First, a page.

A Leader Networks’ study found that 69 percent of marketing and community leaders use their customer community to listen to member needs so they can market better. An online community, much like an in-person focus group, allows you to listen closely to your customers’ needs. This grants you the opportunity to better define your audience, market, and sell.

With good community management, you can guide customers to have specific conversations about your products, but you can position them to feel more like organic discussions.

Beyond a simple example like focus groups, online communities create a wealth of small data: actionable pieces of information that your Marketing, Sales, and Customer Success teams can use to improve the customer relationship.

Let’s quickly clarify stated vs. observed interests in the community:

  • Stated interests: things that customers directly tell us they’re interested in (like local networking or speaking engagements)

  • Observed interests: things that we infer about customers, based on behaviors and actions taken in the community

How does this help our teams? Let’s explore some examples.

For Marketers

Small data allows us, as marketers, to segment and improve personalization, based on what we know about customers’ interests in the community. This allows us to place dynamic content within the community that’s relevant and timely for the customer.

This data can (and should) be shared into your digital ecosystem (like marketing automation systems) so you can use data from the community to enrich what you know about customers to optimize your outreach.

For Sales

The same example above applies, except now we are passing community data to your CRM system. Your Sales team can get notifications when a customer interacts in the community. Perhaps that customer engaged in a discussion about an add-on product that you sell, giving the Sales rep a perfect opportunity to reach out.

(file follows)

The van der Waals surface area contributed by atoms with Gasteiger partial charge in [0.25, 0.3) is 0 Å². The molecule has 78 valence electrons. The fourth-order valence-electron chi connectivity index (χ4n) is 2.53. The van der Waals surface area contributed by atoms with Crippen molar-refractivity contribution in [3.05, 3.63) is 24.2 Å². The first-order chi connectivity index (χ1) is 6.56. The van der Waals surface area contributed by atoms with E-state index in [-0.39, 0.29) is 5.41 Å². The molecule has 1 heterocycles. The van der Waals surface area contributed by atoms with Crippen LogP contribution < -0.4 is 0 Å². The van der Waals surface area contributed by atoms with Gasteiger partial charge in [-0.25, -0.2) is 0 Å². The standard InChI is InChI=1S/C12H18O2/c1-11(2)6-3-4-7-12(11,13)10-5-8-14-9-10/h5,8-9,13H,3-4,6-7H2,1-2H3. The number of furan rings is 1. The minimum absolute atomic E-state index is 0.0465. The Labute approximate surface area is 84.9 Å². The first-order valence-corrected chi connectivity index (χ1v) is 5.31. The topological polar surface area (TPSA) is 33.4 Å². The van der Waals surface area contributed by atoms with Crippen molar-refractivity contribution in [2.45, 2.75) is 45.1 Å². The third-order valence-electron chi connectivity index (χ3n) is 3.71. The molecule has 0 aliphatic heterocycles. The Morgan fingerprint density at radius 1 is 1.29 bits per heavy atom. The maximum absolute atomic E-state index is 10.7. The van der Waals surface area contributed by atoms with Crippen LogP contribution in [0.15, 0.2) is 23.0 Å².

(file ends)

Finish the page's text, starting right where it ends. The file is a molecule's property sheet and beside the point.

Of course, your Account Managers will know when the right time to reach out is and will be better informed on how to address that customer’s needs. Hint: it takes finesse/discretion. No one likes a creepy outreach, but we do like when Sales helps and understands our pain points and needs.

For Customer Success

Community data factors into our overall customer health scores. Many software companies today use a tool like Gainsight for insights into customer satisfaction and the likelihood of churn. We know that customers who are active in your community are more likely to renew, and you can factor this into your overall customer health score.

First, you’ll need to decide which data points are worthwhile to track for your business. Once you establish them and integrate your technology systems, your community will start to produce a more comprehensive picture of your customers and their needs, dictating how you should respond.